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Trying to keep costs down

Trying to keep costs down

Old 02-18-2022, 10:04 AM
  #21  
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How do you make a small fortune on horses?



Start with a large fortune.


There's a lot of expensive hobbies. Quilting is what I choose to spend money on.
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Old 02-18-2022, 10:16 AM
  #22  
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The main things I do are:

1. I don't worry about fancy backing. I use whatever is laying around. I piece chunks together. During covid, I even used sheets.
2. Same with binding. I use whatever is around, typically whatever is left from sewing the top. Rarely I will buy fabric for a binding (if it's a special gift).
3. I buy batting by the roll. If you quilt a lot this will save you a bunch of money. I also sew together batting pieces to get bigger pieces.

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Old 02-18-2022, 10:17 AM
  #23  
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Originally Posted by petthefabric
Start with a large fortune.
There's a lot of expensive hobbies. Quilting is what I choose to spend money on.
This made me laugh this morning.

Last edited by kristijoy; 02-18-2022 at 10:20 AM.
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Old 02-18-2022, 10:30 AM
  #24  
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I have used a lot of sheets for backings they are used. I do not feel that the backing has to be coordinated with the front of the quilt. I have found a lot of fabric over the years at thrift shops most of that was not new fabric, but it was usually unused. I have just recently started piecing the backing there are many different ways to do that with different fabrics and even orphan projects left over.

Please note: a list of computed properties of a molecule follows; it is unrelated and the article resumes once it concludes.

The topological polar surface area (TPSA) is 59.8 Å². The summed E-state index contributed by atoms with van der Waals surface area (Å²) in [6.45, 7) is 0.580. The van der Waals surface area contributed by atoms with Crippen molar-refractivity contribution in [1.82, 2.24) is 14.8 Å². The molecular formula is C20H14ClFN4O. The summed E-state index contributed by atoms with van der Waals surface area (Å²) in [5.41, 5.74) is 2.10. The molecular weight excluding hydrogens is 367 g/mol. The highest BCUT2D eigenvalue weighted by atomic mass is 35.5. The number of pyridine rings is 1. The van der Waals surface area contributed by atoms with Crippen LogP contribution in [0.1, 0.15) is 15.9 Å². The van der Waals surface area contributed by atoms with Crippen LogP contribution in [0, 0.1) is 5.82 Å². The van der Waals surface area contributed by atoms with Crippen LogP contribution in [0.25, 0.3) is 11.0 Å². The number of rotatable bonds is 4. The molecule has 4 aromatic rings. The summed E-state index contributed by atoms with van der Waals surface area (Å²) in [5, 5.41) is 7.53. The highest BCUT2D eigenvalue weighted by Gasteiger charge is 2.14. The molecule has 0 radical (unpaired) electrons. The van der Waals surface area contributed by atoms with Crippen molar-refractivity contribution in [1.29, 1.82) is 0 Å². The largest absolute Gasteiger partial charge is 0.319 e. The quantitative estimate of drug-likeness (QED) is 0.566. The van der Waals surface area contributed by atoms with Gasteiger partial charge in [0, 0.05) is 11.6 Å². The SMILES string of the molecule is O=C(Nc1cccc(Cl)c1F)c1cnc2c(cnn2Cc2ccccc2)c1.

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Old 02-18-2022, 10:37 AM
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I'm right there with the homebodies. We don't do vacations except a weekend here or there and since I have a lot of food sensitivities, we don't eat out. So we spend out money on what is really important to us. Sewing is important to me! I love scrappy quilts and have a huge stash so I've been making a lot of scrappy quilts. I'm still working part time and with Darby on hospice and the business not doing well, my sewing time has been limited so I make what I want when I want to and don't worry too much about it. I do watch for sales especially for batting and backing since that's mostly what I make. And, no, I'm not filthy rich. I"m not even a little rich.
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Old 02-18-2022, 11:37 AM
  #26  
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I've used coupons and collected packages of W & N for a few years now. I cut up several of my deceased brothers' all cotton, button down, business shirts. Our local quilt guild has a "Mall in the Hall" sale twice a year. After 7PM items are discounted 50%. Absolutely hit the sale bolts at the LQS. For backing I will use Cuddl Dud flannel sheets, around Thanksgiving they can be bought at Kohls for a great price.